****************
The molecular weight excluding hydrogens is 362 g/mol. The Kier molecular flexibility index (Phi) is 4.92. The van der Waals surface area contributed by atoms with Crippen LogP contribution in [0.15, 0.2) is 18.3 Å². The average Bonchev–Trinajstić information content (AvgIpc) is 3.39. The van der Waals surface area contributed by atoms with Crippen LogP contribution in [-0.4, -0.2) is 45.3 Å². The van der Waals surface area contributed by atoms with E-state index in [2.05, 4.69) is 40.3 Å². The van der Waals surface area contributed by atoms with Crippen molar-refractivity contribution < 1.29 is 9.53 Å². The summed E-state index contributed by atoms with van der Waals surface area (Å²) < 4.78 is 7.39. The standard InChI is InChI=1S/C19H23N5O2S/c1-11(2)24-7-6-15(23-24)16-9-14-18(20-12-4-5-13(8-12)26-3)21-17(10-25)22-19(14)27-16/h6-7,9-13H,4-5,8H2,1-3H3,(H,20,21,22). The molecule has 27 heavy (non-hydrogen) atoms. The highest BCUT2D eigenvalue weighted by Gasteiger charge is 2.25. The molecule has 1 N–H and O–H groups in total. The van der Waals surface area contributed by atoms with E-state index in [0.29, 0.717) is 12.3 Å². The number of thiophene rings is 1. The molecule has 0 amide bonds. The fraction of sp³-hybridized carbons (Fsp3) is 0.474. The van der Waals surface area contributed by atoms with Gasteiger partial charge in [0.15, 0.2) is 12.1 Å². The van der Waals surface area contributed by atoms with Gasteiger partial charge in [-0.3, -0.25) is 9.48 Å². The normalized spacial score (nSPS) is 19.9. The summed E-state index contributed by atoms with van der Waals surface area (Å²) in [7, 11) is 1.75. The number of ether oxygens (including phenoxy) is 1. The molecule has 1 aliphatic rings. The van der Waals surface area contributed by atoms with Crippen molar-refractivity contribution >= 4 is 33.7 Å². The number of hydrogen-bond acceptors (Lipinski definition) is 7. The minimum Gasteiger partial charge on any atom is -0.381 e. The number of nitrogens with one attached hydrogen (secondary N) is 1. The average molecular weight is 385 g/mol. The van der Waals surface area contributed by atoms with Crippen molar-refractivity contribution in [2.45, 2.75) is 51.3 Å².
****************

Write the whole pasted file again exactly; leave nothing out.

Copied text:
The molecular weight excluding hydrogens is 362 g/mol. The Kier molecular flexibility index (Phi) is 4.92. The van der Waals surface area contributed by atoms with Crippen LogP contribution in [0.15, 0.2) is 18.3 Å². The average Bonchev–Trinajstić information content (AvgIpc) is 3.39. The van der Waals surface area contributed by atoms with Crippen LogP contribution in [-0.4, -0.2) is 45.3 Å². The van der Waals surface area contributed by atoms with E-state index in [2.05, 4.69) is 40.3 Å². The van der Waals surface area contributed by atoms with Crippen molar-refractivity contribution < 1.29 is 9.53 Å². The summed E-state index contributed by atoms with van der Waals surface area (Å²) < 4.78 is 7.39. The standard InChI is InChI=1S/C19H23N5O2S/c1-11(2)24-7-6-15(23-24)16-9-14-18(20-12-4-5-13(8-12)26-3)21-17(10-25)22-19(14)27-16/h6-7,9-13H,4-5,8H2,1-3H3,(H,20,21,22). The molecule has 27 heavy (non-hydrogen) atoms. The highest BCUT2D eigenvalue weighted by Gasteiger charge is 2.25. The molecule has 1 N–H and O–H groups in total. The van der Waals surface area contributed by atoms with E-state index in [0.29, 0.717) is 12.3 Å². The number of thiophene rings is 1. The molecule has 0 amide bonds. The fraction of sp³-hybridized carbons (Fsp3) is 0.474. The van der Waals surface area contributed by atoms with Gasteiger partial charge in [0.15, 0.2) is 12.1 Å². The van der Waals surface area contributed by atoms with Gasteiger partial charge in [-0.3, -0.25) is 9.48 Å². The normalized spacial score (nSPS) is 19.9. The summed E-state index contributed by atoms with van der Waals surface area (Å²) in [7, 11) is 1.75. The number of ether oxygens (including phenoxy) is 1. The molecule has 1 aliphatic rings. The van der Waals surface area contributed by atoms with Crippen molar-refractivity contribution >= 4 is 33.7 Å². The number of hydrogen-bond acceptors (Lipinski definition) is 7. The minimum Gasteiger partial charge on any atom is -0.381 e. The number of nitrogens with one attached hydrogen (secondary N) is 1. The average molecular weight is 385 g/mol. The van der Waals surface area contributed by atoms with Crippen molar-refractivity contribution in [2.45, 2.75) is 51.3 Å².